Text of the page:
The Faceless is a California progressive death metal band. Characterized by their eclectic sound, tendency to change their approach with each album, and near-constant turnover
, they exploded out of the gate and quickly became one of the biggest names in tech, and while band turmoil may be an issue, it hasn't done much of anything to sink them.
Formed in Encino, California in 2004 by Michael Keene (guitars, clean vocals) and Brandon Griffin (bass), the band quickly welcomed in Brett Batdorf on drums, though the vocalist situation was a little more volatile. Various shows occurred in spite of this, and in 2005, the band began work on an EP and released a live demo to tide people over until then. By this time, the lineup had grown to include Derek Rydquist (vocals), Steve Jones (guitar), and Michael Sherer (keyboards), though Batdorf left immediately after recording his drum tracks. The band had since decided to turn the EP into a full album, and so they drafted various drummers to do session work on the remaining tracks. It worked, and Akeldama
was released in November of 2006 on Sumerian Records to quite a bit of acclaim. Sherer departed sometime after, though 2007 finally brought with it a stable drummer in the form of Lyle Cooper. A fair amount of touring followed, and the band was finally getting their feet under them. They began work on a second full-length after this, and Planetary Duality
the result, coming out almost exactly two years after Akeldama
. This proved to be their breakthrough, as they had shed the deathcore trappings of their first album in favor of a fairly unique spin on technical death metal. Lots and lots and lots of touring followed, and things stayed quite stable until Griffin left in 2010, with Jared Lander quickly jumping in to take his place. That year also brought a spot on the Summer Slaughter Tour along with various other tours, but the prospect of a new album was beginning to loom. Come 2011, and Rydquist had quit, with Geoff Ficco of Kamikabe taking his place. A pre-production version of "The Eidolon Reality", a new track, quickly showed up on YouTube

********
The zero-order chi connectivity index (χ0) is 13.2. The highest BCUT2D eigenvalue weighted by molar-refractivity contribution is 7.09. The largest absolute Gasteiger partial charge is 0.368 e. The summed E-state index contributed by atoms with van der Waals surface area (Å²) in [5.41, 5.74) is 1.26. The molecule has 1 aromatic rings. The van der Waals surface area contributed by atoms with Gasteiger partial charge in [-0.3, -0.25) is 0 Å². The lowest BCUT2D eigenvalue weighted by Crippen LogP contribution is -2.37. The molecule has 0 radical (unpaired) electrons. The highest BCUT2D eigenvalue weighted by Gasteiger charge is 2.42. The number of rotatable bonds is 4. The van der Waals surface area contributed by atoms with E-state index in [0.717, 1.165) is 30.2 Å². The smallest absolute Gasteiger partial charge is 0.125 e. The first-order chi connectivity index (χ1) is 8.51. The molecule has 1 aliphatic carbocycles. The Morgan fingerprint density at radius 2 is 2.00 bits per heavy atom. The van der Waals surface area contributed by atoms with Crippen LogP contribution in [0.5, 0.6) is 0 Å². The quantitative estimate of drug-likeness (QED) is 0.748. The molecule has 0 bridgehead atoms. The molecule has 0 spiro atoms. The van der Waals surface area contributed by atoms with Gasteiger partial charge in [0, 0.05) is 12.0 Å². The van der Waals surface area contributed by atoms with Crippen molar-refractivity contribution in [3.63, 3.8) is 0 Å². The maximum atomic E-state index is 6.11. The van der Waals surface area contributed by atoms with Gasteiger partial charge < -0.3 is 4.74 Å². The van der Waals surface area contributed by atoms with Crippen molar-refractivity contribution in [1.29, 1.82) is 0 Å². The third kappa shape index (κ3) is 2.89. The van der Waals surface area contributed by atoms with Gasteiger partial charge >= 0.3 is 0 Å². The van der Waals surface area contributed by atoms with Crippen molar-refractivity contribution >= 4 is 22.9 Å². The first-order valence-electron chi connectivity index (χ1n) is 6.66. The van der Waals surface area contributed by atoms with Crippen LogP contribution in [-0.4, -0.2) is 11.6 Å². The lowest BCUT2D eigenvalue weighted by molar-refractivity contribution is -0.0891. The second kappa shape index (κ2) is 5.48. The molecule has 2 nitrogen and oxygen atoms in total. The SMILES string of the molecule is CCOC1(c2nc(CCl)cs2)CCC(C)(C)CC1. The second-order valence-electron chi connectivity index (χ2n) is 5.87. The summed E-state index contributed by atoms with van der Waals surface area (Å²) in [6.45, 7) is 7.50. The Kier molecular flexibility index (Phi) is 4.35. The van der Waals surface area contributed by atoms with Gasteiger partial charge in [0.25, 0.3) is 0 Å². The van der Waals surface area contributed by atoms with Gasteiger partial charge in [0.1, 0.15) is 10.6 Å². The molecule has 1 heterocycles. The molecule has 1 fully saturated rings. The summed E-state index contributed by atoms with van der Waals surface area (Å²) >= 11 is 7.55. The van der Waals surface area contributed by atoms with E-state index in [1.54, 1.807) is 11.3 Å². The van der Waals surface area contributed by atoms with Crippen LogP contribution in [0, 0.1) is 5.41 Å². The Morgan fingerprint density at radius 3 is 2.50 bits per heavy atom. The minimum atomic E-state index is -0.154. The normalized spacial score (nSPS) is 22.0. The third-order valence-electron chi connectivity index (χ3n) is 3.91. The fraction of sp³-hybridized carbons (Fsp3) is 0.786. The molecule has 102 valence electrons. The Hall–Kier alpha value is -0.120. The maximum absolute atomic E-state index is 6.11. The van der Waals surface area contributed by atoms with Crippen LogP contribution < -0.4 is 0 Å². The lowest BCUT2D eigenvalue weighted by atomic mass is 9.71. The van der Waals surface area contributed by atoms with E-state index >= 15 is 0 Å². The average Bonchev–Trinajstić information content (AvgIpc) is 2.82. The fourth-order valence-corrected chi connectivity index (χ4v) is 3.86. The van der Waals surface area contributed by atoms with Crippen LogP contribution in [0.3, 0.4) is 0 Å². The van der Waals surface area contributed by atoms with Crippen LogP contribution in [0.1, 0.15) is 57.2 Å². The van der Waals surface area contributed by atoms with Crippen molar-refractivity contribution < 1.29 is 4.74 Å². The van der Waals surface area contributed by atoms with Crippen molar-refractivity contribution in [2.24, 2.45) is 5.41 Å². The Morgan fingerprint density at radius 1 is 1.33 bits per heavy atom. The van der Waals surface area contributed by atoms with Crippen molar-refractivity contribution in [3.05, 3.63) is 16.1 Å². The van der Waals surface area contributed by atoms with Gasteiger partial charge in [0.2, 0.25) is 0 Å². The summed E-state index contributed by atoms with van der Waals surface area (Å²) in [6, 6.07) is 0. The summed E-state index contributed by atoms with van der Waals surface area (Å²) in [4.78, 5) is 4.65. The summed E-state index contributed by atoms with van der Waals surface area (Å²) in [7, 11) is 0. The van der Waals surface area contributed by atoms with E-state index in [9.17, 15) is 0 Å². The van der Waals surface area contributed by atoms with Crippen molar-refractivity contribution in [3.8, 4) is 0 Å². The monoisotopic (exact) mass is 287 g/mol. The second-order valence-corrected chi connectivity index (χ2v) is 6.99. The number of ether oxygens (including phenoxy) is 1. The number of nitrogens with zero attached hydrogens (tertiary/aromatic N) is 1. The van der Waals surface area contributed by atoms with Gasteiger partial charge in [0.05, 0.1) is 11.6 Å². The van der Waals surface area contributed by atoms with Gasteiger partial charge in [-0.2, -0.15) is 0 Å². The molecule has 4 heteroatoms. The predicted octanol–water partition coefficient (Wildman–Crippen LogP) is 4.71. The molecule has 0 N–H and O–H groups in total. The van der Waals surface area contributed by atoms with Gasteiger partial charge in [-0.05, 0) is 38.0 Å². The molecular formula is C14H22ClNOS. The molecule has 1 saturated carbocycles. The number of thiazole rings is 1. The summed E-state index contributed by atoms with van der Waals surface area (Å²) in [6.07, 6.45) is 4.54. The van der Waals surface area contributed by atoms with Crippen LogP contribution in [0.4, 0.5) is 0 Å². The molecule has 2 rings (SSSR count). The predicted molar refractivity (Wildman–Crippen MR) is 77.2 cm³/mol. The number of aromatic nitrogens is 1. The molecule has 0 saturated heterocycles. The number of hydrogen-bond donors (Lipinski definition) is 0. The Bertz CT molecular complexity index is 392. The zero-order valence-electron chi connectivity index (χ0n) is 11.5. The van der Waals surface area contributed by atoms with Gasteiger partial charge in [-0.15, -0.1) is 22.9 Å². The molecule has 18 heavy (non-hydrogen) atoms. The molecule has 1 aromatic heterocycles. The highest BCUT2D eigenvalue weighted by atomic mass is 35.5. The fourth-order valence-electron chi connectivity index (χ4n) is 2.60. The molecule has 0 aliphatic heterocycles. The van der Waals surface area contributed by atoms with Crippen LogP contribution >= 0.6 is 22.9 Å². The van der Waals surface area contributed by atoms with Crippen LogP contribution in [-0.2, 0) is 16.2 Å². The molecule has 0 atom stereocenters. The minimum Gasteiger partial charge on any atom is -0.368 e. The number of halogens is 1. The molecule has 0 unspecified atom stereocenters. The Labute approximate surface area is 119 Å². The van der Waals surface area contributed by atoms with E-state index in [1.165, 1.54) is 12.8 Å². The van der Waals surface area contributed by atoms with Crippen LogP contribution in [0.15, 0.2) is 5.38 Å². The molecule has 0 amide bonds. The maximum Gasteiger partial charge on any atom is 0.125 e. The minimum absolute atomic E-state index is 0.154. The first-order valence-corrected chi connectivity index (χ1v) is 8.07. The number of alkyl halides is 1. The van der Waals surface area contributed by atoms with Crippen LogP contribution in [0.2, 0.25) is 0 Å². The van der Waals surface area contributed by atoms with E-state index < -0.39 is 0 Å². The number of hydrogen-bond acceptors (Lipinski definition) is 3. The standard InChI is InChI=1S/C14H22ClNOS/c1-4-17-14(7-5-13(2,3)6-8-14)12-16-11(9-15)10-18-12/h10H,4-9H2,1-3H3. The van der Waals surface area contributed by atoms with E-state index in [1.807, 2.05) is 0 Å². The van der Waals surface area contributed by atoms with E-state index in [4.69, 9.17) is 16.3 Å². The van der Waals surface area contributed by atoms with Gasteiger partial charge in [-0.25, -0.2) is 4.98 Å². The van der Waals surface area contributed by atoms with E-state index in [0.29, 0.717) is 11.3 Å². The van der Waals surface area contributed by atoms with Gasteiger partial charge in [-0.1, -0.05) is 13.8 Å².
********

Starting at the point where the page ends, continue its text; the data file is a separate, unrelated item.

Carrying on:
; additionally, Lander left sometime around then as well, with bass extraordinaire Evan Brewer filling the spot.
As one could guess, more touring occurred, and another lineup change occurred in 2012 when Jones departed and Wes Hauch took his place. The new album was still slowly creeping along, and come August of that year, it had finally dropped. The reaction to Autotheism
. Some praised it for expanding on the progressive elements of Planetary Duality
, while others decried it as pretentious, derivative nonsense that ripped off a ton of bands rather than doing anything new. It still sold very well, however, debuting at #50 on the Billboard 200 and resulting in a whole lot more touring. 2013 brought nothing out of the ordinary with it, which is to say more touring and a lineup change. Cooper was the one who left this time, though the fans weren't too upset about the introduction of young hotshot Alex Rudinger in his place. The rest of the year was uneventful, and 2014 is looking like more of the same with the exception of Hauch departing to join a reforming Glass Casket. It's unknown what will follow, but given their status, they'll probably do okay no matter what.